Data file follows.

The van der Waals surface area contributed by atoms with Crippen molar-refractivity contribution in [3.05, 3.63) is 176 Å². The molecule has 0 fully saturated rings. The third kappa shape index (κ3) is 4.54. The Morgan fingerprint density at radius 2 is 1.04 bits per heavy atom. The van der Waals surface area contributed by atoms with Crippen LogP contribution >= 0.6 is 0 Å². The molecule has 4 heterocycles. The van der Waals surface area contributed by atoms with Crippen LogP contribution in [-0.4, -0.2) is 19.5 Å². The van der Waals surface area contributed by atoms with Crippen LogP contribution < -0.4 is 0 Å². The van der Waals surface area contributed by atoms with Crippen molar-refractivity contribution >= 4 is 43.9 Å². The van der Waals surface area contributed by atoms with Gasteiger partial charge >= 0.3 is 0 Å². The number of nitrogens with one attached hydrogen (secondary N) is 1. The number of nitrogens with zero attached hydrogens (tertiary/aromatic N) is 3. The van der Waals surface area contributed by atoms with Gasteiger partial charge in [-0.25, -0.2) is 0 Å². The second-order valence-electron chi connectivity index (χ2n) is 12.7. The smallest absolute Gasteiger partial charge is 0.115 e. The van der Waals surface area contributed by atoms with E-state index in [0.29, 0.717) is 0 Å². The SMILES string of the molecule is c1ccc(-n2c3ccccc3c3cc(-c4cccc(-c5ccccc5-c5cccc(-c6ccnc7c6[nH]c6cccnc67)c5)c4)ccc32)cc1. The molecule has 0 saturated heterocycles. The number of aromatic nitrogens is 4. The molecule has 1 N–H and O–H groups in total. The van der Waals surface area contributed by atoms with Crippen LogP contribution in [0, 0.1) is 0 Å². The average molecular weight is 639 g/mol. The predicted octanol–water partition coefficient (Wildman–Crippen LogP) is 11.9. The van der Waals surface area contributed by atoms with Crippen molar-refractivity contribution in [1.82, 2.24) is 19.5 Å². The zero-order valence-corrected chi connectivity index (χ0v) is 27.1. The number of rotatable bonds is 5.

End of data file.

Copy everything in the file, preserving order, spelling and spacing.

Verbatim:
The van der Waals surface area contributed by atoms with Crippen molar-refractivity contribution in [3.05, 3.63) is 176 Å². The molecule has 0 fully saturated rings. The third kappa shape index (κ3) is 4.54. The Morgan fingerprint density at radius 2 is 1.04 bits per heavy atom. The van der Waals surface area contributed by atoms with Crippen LogP contribution >= 0.6 is 0 Å². The molecule has 4 heterocycles. The van der Waals surface area contributed by atoms with Crippen LogP contribution in [-0.4, -0.2) is 19.5 Å². The van der Waals surface area contributed by atoms with Crippen LogP contribution < -0.4 is 0 Å². The van der Waals surface area contributed by atoms with Crippen molar-refractivity contribution >= 4 is 43.9 Å². The van der Waals surface area contributed by atoms with Gasteiger partial charge >= 0.3 is 0 Å². The number of nitrogens with one attached hydrogen (secondary N) is 1. The number of nitrogens with zero attached hydrogens (tertiary/aromatic N) is 3. The van der Waals surface area contributed by atoms with Gasteiger partial charge in [-0.25, -0.2) is 0 Å². The second-order valence-electron chi connectivity index (χ2n) is 12.7. The smallest absolute Gasteiger partial charge is 0.115 e. The van der Waals surface area contributed by atoms with E-state index in [0.29, 0.717) is 0 Å². The SMILES string of the molecule is c1ccc(-n2c3ccccc3c3cc(-c4cccc(-c5ccccc5-c5cccc(-c6ccnc7c6[nH]c6cccnc67)c5)c4)ccc32)cc1. The molecule has 0 saturated heterocycles. The number of aromatic nitrogens is 4. The molecule has 1 N–H and O–H groups in total. The van der Waals surface area contributed by atoms with Crippen LogP contribution in [0, 0.1) is 0 Å². The average molecular weight is 639 g/mol. The predicted octanol–water partition coefficient (Wildman–Crippen LogP) is 11.9. The van der Waals surface area contributed by atoms with Crippen molar-refractivity contribution in [1.82, 2.24) is 19.5 Å². The zero-order valence-corrected chi connectivity index (χ0v) is 27.1. The number of rotatable bonds is 5.